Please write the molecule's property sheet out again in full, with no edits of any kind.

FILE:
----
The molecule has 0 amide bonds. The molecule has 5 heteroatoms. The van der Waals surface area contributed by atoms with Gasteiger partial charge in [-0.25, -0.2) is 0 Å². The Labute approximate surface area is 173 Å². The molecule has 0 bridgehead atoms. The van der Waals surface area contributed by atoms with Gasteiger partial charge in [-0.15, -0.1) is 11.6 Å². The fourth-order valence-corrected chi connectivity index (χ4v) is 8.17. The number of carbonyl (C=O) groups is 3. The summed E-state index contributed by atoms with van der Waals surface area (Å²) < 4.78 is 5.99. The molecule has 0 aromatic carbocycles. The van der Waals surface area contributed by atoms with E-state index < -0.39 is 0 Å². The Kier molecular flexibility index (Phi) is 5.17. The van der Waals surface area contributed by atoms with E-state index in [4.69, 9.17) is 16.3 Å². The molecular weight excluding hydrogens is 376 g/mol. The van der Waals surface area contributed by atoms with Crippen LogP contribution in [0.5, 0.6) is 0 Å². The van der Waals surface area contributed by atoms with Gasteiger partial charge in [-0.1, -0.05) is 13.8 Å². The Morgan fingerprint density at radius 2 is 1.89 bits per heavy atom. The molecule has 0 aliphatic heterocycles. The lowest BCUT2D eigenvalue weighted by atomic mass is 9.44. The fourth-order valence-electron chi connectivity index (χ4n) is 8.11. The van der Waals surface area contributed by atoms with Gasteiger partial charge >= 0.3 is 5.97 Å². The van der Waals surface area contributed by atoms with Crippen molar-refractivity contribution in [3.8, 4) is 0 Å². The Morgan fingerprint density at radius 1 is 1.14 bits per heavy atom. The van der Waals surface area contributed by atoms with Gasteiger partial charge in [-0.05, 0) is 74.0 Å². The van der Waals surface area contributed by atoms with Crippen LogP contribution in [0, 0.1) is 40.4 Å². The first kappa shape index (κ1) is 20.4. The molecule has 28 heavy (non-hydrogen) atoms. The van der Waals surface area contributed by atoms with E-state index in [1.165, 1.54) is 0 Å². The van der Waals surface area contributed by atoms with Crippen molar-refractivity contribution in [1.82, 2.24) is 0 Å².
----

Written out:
The molecule has 0 amide bonds. The molecule has 5 heteroatoms. The van der Waals surface area contributed by atoms with Gasteiger partial charge in [-0.25, -0.2) is 0 Å². The Labute approximate surface area is 173 Å². The molecule has 0 bridgehead atoms. The van der Waals surface area contributed by atoms with Gasteiger partial charge in [-0.15, -0.1) is 11.6 Å². The fourth-order valence-corrected chi connectivity index (χ4v) is 8.17. The number of carbonyl (C=O) groups is 3. The summed E-state index contributed by atoms with van der Waals surface area (Å²) < 4.78 is 5.99. The molecule has 0 aromatic carbocycles. The van der Waals surface area contributed by atoms with E-state index < -0.39 is 0 Å². The Kier molecular flexibility index (Phi) is 5.17. The van der Waals surface area contributed by atoms with E-state index in [4.69, 9.17) is 16.3 Å². The molecular weight excluding hydrogens is 376 g/mol. The van der Waals surface area contributed by atoms with Crippen LogP contribution in [0.5, 0.6) is 0 Å². The van der Waals surface area contributed by atoms with Gasteiger partial charge in [-0.1, -0.05) is 13.8 Å². The Morgan fingerprint density at radius 2 is 1.89 bits per heavy atom. The molecule has 0 aliphatic heterocycles. The lowest BCUT2D eigenvalue weighted by atomic mass is 9.44. The fourth-order valence-electron chi connectivity index (χ4n) is 8.11. The van der Waals surface area contributed by atoms with Gasteiger partial charge >= 0.3 is 5.97 Å². The van der Waals surface area contributed by atoms with Crippen molar-refractivity contribution in [3.8, 4) is 0 Å². The Morgan fingerprint density at radius 1 is 1.14 bits per heavy atom. The van der Waals surface area contributed by atoms with Gasteiger partial charge in [-0.05, 0) is 74.0 Å². The van der Waals surface area contributed by atoms with Crippen LogP contribution in [0, 0.1) is 40.4 Å². The first kappa shape index (κ1) is 20.4. The molecule has 28 heavy (non-hydrogen) atoms. The van der Waals surface area contributed by atoms with E-state index in [1.165, 1.54) is 0 Å². The van der Waals surface area contributed by atoms with Crippen molar-refractivity contribution in [1.82, 2.24) is 0 Å².